DTNS 2379 – Yesterday’s DRM

Logo by Mustafa Anabtawi thepolarcat.comAlex Hana joins us today and we’ll talk about Uber’s huge funding round and why they want to expand into the rest of the world.


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Show Notes
Today’s guest: Alex Hanna, web developer and host of the Diamond Dialogue


The Wall Street Journal reports attorneys for consumers told a jury Wednesday that Apple deleted music from some users iPods between 2007-2009. The case revolves around music that emulated Apple’s fairplay DRM. The lawyers claim when music from those competing services was synced to an iTunes library, an error message would ask to restore factory resettings and delete the non-Apple DRM’ed music without notifying the user. Apple security director Augustin Farrugia claimed it was a legitimate security measure and hackers like DVD Jon made Apple “very paranoid.” DVD Jon is Jon Lech Johansen of Norway who reverse engineered DVD encryption, and also developed several ways around Apple’s FairPlay DRM. ALSO the Verge reports Eddy Cue testified Apple wanted to license its DRM to other companies but “couldn’t find a way to do that and have it work reliably.”

TechCrunch reports Barnes and Noble has terminated its commercial agreement with Microsoft surrounding its Nook eReader business. Barnes and Noble will also buy back Microsoft’s 17.6% stake in Nook Media. Nook segment revenues fell 41.3% year over year and device sales have fallen 63.7%. Barnes and Noble also announced the planned spin-off of Nook into a separate company will be delayed until later in 2015.

BBC reports that Google is developing child-friendly versions of its search engine and Chrome browser, as well as a child-friendly YouTube. An example used by Google: A child searching for “trains” on the kid page might get information about Thomas the Tank Engine instead of train-booking sites. (Or news about train accidents.) Google is also developing tools to let parents monitor and manage their children’s online destinations.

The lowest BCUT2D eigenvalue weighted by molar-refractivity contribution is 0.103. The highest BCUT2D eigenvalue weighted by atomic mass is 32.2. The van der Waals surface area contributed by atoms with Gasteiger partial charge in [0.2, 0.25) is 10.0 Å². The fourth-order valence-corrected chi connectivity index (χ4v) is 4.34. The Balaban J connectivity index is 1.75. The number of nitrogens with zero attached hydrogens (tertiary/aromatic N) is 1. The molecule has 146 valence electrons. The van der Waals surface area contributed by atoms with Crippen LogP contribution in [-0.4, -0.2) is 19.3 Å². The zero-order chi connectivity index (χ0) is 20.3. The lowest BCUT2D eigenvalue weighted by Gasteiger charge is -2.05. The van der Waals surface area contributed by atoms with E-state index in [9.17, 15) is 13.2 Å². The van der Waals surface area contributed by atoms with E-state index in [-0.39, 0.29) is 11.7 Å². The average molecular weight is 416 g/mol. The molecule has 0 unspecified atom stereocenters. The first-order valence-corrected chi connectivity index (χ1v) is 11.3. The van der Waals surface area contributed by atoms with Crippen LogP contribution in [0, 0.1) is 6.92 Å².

The Intercept revealed details about a US NSA program called AURORAGOLD which involves targeting major cellular networks including the GSM Association to find or even create weak spots in mobile networks. The aim would be to be able to use the networks surreptitiously to spy on targets. The article indicates AURORAGOLD may have helped the NSA to crack A5/3 cellular encryption. Previous Snowden leaks indicate the NSA already cracked A5/1.

Reuters notes an anonymous North Korean Diplomat told Voice of America that North Korea is not responsible for the attack on Sony Pictures Entertainment’s internal system, saying allegations of a connection are “another fabrication targeting the country.” Gizmodo reports BuzzFeed has looked through a folder alleged to be stolen during the Sony hack. It contains “139 Word documents, Excel spreadsheets, zip files, and PDF’s containing thousands of of passwords.” Reuters reports a US national security source says North Korea is still being investigated as a suspect in the attack.